Another North Korean nuclear test, another round of demands that China bring Pyongyang to heel. Said Secretary of State John Kerry: Beijing’s policy “has not worked and we cannot continue business as usual.” Alas, his approach will encourage the PRC to dismiss Washington’s wishes.
The People’s Republic of China joined Washington in criticizing the latest blast. The PRC is the most important investor in and provides substantial energy and food assistance to the North. Beijing also has protected the Democratic People’s Republic of Korea by weakening past UN sanctions and enforcing those imposed with less than due diligence. If only China would get tough, runs the argument, the Kim Jong-un regime in Pyongyang would have to give way.
Alas, Chinese intervention is not the panacea many appear to believe. Contra common belief in Washington, the U.S. cannot dictate to the PRC. Threats are only likely to make the Chinese leadership more recalcitrant.
In fact, Beijing’s reluctance to wreck the North Korean state is understandable. If the administration wants to enlist China’s aid, it must convince Beijing that acting is in China’s, not America’s, best interest.
While unpredictable, obstinate, and irritating, so far the DPRK is not a major problem for China. The North disrupts American regional dominance and forces Seoul and Washington to beg for assistance in dealing with the DPRK. Even Pyongyang’s growing nuclear arsenal poses no obvious threat to China.
Why, then, should the PRC sacrifice its political influence and economic interests? A Chinese cut-off of energy and food would cause great hardship in the North. But a half million or more people died of starvation during the late 1990s without any change in DPRK policy.
Thus, the DPRK leadership may refuse to bend. The result might be a return to the 1990s, with a horrific collapse in living conditions but regime survival—and continued development of nuclear weapons.
Or the North Korean regime might collapse, with the possibility of violent conflict, social chaos, loose nukes, and mass refugee flows. The PRC might feel forced to intervene militarily to stabilize the North.
Moreover, in a united Republic of Korea China’s political influence would ebb. PRC business investments would be swept away. Worse, a reunited Korea allied with America would put U.S. troops on China’s border and aid Washington’s ill-disguised attempt at military containment.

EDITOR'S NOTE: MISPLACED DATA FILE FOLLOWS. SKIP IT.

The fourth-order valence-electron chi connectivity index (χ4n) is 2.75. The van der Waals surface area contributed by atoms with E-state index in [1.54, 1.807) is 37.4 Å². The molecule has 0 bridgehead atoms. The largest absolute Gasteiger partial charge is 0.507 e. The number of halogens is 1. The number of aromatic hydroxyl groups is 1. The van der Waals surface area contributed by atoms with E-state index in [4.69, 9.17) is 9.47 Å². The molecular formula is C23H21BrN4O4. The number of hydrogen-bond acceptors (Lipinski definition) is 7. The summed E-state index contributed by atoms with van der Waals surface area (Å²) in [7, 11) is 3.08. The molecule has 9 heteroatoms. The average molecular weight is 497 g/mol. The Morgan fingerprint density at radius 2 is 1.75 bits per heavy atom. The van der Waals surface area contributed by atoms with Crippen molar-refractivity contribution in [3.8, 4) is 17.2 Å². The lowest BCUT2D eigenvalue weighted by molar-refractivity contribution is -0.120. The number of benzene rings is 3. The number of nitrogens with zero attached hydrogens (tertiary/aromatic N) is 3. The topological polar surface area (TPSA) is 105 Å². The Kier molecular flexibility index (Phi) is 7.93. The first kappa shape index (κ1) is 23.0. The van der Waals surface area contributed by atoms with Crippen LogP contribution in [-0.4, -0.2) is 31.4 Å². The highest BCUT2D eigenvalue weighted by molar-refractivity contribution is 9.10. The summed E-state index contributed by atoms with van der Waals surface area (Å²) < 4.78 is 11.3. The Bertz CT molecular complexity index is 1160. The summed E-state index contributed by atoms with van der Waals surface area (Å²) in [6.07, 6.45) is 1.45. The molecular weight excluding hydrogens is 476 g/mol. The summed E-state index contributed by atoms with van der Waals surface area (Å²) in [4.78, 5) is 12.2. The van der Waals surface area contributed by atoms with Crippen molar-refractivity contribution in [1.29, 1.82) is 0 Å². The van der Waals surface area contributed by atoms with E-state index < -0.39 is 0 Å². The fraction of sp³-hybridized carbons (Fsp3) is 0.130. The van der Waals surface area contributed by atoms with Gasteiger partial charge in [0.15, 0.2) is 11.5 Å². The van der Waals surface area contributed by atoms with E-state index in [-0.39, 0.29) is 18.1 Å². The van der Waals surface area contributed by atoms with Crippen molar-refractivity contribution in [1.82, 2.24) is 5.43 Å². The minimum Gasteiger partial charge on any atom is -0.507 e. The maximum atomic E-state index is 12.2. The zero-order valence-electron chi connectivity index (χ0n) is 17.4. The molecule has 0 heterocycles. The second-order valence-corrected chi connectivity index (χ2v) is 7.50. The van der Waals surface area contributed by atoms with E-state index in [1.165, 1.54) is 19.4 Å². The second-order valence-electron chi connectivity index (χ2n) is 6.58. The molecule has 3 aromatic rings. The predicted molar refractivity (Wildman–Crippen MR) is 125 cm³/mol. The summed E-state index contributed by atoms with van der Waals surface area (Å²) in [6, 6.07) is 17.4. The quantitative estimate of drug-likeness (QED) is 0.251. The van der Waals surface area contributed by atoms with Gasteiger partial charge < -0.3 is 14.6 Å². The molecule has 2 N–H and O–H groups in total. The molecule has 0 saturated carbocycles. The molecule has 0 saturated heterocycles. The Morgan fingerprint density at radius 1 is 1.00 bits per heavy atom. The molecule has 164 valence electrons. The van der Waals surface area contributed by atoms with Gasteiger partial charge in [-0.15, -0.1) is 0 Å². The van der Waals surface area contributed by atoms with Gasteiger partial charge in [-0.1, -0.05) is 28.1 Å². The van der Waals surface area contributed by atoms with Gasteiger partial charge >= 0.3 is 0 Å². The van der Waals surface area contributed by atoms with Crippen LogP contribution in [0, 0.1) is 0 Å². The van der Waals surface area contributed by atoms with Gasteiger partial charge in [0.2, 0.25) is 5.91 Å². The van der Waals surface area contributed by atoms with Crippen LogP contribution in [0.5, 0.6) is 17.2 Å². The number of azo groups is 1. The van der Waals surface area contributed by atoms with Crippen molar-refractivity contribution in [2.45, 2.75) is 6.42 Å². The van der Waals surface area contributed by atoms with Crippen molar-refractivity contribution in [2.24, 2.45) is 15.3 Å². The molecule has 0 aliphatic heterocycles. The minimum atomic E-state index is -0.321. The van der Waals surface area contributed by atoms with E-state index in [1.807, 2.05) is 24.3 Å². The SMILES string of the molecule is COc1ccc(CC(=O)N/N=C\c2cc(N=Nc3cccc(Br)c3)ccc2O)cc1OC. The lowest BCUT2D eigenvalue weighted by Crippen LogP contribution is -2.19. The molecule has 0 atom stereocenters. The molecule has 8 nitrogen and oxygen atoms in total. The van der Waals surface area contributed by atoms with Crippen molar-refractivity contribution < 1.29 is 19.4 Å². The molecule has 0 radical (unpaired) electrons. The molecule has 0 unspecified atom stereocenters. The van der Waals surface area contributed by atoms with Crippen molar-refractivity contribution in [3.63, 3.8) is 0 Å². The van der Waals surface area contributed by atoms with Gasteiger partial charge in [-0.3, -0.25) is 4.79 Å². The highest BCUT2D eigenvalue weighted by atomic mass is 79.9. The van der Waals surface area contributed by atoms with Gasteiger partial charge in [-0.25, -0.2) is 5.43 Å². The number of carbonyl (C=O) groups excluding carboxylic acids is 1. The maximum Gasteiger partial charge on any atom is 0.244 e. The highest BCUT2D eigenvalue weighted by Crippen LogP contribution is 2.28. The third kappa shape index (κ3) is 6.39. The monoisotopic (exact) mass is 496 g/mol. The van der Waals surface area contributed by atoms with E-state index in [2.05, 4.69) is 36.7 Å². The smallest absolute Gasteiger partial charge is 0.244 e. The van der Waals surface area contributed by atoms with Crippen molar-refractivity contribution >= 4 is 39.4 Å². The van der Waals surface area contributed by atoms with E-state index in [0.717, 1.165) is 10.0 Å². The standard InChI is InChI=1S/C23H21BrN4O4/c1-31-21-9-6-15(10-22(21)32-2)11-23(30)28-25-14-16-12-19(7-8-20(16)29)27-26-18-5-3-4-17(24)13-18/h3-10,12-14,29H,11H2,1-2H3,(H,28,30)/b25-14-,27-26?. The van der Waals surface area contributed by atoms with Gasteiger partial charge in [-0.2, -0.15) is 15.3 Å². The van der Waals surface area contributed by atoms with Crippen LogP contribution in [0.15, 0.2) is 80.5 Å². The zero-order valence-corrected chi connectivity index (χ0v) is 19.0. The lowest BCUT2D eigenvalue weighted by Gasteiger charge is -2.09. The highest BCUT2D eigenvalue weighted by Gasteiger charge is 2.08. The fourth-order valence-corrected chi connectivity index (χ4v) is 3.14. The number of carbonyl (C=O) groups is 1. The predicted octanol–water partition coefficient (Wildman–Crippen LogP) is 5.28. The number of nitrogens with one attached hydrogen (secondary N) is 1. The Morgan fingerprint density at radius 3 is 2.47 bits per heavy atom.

Overall, then, sanctioning the North appears to create enormous benefits for Beijing’s rivals but few advantages for China.
Washington must make a compelling case to the PRC. The U.S. should begin by pointing out how unstable the current situation is, with an unpredictable, uncontrollable regime dedicated to creating a nuclear arsenal of undetermined size.
At the same time, the U.S., along with the ROK and Japan, should put together a serious offer for the North in return for denuclearization. The PRC has repeatedly insisted that America’s hostile policy underlies the DPRK nuclear program. Beijing responded acerbically to Washington’s latest criticism: “The key to solving the problem is not China.”
As I point out in National Interest: “Washington and its allies should offer a peace treaty, diplomatic recognition, membership in international organizations, the end of economic sanctions, suspension of joint military exercises, and discussions over ending America’s troop presence. This should be presented to the PRC with a request for the latter’s backing.”
At the same time, the U.S., South Korea, and Tokyo should promise to share the cost of caring for North Koreans and restoring order in the case of regime collapse. The U.S. and South should indicate their willingness to accept temporary Chinese military intervention in the event of bloody chaos.
The ROK should promise to respect Beijing’s economic interests while pointing to the far greater opportunities that would exist in a unified Korea. Finally, Washington should pledge to withdraw U.S. troops in the event of unification.
Getting Beijing’s cooperation still would be a long-shot. But the effort is worth a try. The U.S. and its allies have run out of options to forestall a nuclear North Korea.